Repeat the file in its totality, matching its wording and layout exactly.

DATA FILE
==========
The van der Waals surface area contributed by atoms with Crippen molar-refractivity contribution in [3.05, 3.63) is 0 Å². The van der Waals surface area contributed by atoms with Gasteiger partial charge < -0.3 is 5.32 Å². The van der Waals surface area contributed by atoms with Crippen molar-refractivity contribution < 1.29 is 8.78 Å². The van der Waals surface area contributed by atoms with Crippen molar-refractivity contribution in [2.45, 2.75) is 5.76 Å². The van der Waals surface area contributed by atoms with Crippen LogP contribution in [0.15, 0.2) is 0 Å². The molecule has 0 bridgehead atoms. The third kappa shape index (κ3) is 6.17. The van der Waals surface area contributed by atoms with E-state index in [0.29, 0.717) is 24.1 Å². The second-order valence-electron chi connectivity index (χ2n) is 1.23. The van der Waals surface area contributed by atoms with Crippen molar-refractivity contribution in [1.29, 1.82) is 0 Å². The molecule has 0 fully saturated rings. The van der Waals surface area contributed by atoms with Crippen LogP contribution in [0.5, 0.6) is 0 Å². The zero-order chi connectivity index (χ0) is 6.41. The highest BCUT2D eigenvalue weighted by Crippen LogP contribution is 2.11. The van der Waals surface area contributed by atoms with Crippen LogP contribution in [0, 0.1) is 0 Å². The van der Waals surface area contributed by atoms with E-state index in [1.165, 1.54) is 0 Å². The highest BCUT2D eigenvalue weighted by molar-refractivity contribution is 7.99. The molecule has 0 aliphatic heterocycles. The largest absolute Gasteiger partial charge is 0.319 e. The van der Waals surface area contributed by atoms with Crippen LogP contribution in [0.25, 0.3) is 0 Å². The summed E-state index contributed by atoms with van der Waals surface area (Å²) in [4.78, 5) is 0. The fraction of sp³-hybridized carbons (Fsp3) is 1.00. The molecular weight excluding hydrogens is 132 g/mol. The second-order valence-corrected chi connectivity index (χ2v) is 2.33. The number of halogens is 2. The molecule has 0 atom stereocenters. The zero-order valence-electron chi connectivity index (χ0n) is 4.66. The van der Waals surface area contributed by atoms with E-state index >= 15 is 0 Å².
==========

The van der Waals surface area contributed by atoms with Crippen molar-refractivity contribution in [3.05, 3.63) is 0 Å². The van der Waals surface area contributed by atoms with Gasteiger partial charge < -0.3 is 5.32 Å². The van der Waals surface area contributed by atoms with Crippen molar-refractivity contribution < 1.29 is 8.78 Å². The van der Waals surface area contributed by atoms with Crippen molar-refractivity contribution in [2.45, 2.75) is 5.76 Å². The van der Waals surface area contributed by atoms with Crippen LogP contribution in [0.15, 0.2) is 0 Å². The molecule has 0 bridgehead atoms. The third kappa shape index (κ3) is 6.17. The van der Waals surface area contributed by atoms with E-state index in [0.29, 0.717) is 24.1 Å². The second-order valence-electron chi connectivity index (χ2n) is 1.23. The van der Waals surface area contributed by atoms with Crippen molar-refractivity contribution in [1.29, 1.82) is 0 Å². The molecule has 0 fully saturated rings. The van der Waals surface area contributed by atoms with Crippen LogP contribution in [0.5, 0.6) is 0 Å². The zero-order chi connectivity index (χ0) is 6.41. The highest BCUT2D eigenvalue weighted by Crippen LogP contribution is 2.11. The van der Waals surface area contributed by atoms with Crippen LogP contribution in [0, 0.1) is 0 Å². The van der Waals surface area contributed by atoms with E-state index in [1.165, 1.54) is 0 Å². The highest BCUT2D eigenvalue weighted by molar-refractivity contribution is 7.99. The molecule has 0 aliphatic heterocycles. The largest absolute Gasteiger partial charge is 0.319 e. The van der Waals surface area contributed by atoms with Crippen LogP contribution in [0.25, 0.3) is 0 Å². The summed E-state index contributed by atoms with van der Waals surface area (Å²) in [4.78, 5) is 0. The fraction of sp³-hybridized carbons (Fsp3) is 1.00. The molecular weight excluding hydrogens is 132 g/mol. The second-order valence-corrected chi connectivity index (χ2v) is 2.33. The number of halogens is 2. The molecule has 0 atom stereocenters. The zero-order valence-electron chi connectivity index (χ0n) is 4.66. The van der Waals surface area contributed by atoms with E-state index >= 15 is 0 Å².